Wednesday, August 6, 2008

10 Genre Properties Begging To Be Adapted - Part 1

Hollywood is remake crazy these days. To be fair, it does make perfect sense. Why create something new and original (hard) when you can take something that works already and slap it up on the screen (easier!). It doesn't always work out (case in point: The Wicker Man remake. Oy), but it seems like Hollywood has less trepidation when it comes to adapting a successful property.

So, below, I give you the properties that I believe need to be fast-tracked. Some are already in development but have stalled. Some have been badly adapted before but could work with the right vision. All could be great. Here are the first five:

10 - Starblazers / Space Battleship Yamato - Debuting in the 1970's, this animated series was one of the first introductions of serious anime to North American audiences. Sure, Astro Boy and Speed Racer had been around, but they were clearly kids' stuff. Starblazers was a serious space opera where more adult themes and violence combined with space battles to create something new.

The story takes place in a future where Earth is being bombarded with radioactive bombs from alien enemies. A probe is uncovered that contains plans to a method of faster-than-light travel, as well as a message from friendly aliens who claim to have a device that will cleanse Earth of the radiation now seeping into their underground cities. The crew of a new ship has only one year to get to this planet and back to save Earth.

So, it's got a clear plot, cool concepts and space battles. A new, live-action version of this show could be as grim and gritty as today's Battlestar Galactica, or it could simply be an epic adventure. Either way, done with modern special effects and filled with kick-ass space dogfights, this could be a great ride.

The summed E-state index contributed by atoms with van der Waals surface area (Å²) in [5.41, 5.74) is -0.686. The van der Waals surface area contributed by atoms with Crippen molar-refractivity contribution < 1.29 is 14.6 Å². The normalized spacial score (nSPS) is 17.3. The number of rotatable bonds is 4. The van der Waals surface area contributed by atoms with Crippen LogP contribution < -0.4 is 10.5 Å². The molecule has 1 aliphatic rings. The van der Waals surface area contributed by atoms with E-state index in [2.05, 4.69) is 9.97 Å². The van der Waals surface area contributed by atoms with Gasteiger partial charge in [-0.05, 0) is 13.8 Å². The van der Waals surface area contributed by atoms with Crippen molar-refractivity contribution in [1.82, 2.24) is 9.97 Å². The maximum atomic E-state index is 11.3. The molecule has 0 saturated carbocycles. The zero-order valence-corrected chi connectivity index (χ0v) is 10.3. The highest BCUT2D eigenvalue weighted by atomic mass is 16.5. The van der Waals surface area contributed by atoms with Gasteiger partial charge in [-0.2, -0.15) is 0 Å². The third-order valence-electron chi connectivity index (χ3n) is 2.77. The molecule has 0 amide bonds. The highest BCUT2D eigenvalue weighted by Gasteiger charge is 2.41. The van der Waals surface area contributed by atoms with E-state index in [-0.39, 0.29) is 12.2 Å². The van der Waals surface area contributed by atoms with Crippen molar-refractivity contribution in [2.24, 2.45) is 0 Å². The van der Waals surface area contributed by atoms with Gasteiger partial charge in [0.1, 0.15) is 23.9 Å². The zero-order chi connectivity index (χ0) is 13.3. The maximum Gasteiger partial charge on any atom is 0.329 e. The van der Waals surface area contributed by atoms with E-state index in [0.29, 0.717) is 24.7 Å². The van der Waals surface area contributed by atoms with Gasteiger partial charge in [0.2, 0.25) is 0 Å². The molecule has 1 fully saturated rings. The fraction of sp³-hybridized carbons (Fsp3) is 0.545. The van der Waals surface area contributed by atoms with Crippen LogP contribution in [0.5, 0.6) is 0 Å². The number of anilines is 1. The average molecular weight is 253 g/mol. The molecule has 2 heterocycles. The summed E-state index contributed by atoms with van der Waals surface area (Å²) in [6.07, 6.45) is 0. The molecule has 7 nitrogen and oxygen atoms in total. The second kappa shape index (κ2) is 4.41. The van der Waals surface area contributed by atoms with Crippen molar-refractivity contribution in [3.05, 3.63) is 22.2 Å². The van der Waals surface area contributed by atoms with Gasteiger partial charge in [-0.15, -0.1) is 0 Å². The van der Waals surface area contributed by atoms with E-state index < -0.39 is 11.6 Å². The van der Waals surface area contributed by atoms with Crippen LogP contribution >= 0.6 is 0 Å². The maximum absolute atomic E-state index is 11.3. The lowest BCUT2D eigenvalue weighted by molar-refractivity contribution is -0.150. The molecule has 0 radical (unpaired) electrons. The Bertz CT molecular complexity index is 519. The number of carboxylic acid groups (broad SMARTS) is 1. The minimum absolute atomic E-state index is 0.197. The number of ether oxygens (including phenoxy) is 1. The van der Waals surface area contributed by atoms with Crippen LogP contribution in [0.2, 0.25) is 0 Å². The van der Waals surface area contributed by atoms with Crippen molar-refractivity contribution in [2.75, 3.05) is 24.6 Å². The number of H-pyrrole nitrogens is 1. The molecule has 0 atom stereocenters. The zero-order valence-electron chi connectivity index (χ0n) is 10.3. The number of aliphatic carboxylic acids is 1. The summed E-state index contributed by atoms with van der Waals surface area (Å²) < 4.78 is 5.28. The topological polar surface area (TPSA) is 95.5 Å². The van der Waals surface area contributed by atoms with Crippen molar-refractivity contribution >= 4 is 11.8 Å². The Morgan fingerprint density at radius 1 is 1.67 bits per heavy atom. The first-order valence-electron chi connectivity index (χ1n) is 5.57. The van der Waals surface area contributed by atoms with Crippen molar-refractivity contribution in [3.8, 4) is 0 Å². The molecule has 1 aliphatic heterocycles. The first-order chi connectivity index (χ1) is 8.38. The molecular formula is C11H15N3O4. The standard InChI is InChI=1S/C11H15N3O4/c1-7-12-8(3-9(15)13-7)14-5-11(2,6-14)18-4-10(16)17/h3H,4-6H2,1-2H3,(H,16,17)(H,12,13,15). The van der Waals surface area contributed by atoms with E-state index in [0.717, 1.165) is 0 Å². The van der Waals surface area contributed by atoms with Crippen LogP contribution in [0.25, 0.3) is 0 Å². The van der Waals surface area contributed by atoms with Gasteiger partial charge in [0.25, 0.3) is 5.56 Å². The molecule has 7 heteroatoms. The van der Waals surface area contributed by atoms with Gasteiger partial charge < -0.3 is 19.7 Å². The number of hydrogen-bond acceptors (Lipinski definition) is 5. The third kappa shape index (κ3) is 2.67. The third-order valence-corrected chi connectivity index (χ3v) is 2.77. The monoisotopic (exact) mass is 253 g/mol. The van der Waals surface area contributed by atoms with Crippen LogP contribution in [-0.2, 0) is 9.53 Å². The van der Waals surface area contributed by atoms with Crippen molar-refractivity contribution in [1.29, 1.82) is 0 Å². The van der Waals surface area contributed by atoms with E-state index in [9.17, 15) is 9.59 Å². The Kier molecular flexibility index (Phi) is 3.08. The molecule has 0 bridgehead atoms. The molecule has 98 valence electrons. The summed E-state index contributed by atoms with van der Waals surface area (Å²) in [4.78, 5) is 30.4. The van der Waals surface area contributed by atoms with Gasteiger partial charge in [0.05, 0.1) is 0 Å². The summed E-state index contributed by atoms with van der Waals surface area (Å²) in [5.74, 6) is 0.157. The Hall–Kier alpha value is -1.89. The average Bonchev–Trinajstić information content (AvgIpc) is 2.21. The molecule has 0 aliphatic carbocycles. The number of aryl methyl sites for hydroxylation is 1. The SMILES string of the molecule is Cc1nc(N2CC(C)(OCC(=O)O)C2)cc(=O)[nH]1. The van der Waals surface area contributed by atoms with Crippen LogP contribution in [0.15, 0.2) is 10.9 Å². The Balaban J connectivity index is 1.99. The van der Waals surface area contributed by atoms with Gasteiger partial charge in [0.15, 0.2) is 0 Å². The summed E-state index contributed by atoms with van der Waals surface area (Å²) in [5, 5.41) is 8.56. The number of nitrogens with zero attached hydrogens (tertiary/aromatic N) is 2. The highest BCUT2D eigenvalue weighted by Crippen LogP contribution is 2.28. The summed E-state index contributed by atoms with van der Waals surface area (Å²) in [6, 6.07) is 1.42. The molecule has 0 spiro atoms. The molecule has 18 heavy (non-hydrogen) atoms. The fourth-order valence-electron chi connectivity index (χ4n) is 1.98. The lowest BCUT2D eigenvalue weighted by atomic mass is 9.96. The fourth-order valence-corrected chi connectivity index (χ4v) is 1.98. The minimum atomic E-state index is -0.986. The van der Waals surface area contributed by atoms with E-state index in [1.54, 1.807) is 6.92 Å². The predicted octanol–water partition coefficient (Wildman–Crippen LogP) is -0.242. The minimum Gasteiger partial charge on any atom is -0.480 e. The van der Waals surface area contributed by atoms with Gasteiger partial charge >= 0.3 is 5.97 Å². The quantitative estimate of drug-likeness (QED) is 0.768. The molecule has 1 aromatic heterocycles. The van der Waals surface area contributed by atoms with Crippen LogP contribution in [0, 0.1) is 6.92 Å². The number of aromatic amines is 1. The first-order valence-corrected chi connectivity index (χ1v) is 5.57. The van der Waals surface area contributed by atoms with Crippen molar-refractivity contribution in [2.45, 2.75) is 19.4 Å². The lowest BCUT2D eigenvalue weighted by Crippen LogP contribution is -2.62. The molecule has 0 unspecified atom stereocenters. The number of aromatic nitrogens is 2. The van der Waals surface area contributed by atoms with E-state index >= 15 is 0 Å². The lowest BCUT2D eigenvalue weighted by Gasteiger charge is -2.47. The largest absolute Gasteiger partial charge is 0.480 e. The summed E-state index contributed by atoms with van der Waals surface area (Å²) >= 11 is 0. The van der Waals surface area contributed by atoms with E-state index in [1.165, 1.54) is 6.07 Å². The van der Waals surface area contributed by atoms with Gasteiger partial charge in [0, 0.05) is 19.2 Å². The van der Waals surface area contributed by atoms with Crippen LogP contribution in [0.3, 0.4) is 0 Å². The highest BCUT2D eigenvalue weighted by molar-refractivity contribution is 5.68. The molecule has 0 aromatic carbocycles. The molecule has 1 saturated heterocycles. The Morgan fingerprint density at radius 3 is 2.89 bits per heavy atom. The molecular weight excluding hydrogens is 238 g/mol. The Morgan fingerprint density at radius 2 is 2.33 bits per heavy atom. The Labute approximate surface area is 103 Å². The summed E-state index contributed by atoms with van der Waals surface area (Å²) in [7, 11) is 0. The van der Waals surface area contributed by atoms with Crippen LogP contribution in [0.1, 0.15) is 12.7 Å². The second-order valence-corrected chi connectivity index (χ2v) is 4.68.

9 - The Puppet Masters - An early novel from sci-fi giant Robert A. Heinlein, the story sees secret agents facing off against a parasitic race of aliens that attach themselves to the back of humans, thereby controlling them. Full of cool ideas such as secret agents continually altering their physical appearances through surgery and communication devices actually implanted into the body, the novel is one of the early "alien possession" classics, beating The Body Snatchers by a couple of years.

Sure, it's dated now, but a good writer could revise some of the more out-moded ideas and create a creepy and thrilling action film. It's been adapted before, notably into a 1994 with Donald Sutherland, but the adaptations take liberties with the story that render it somewhat cliched and lacklustre. Play up the more creepy aspect of having giant slugs attached to our bodies, as well as futuristic secret agents, and you'll have something.

8 - Daredevil - the TV Show - Yeah, yeah, it was a movie with Ben Affleck, and yeah, it was terrible. You know why? Because Daredevil wouldn't work as a movie. What it would work as is a TV show.

See, the movie made a big deal about "getting" Daredevil, but all it did was get the surface stuff. That's when comic book movies don't work. It's not about fights and costumes and super villains. Well, it's not just about that. There's a central thematic concept to all of the greats, and for Daredevil it's all about a guy who is both a believer in the system (he's a lawyer), but who also goes out and defies it by inflicting huge levels of violence on criminals. Nice dichotomy. Throw in some good Catholic guilt, a willingness to cross the line into brutality and some man-whore tendencies, and you've got a compelling central character.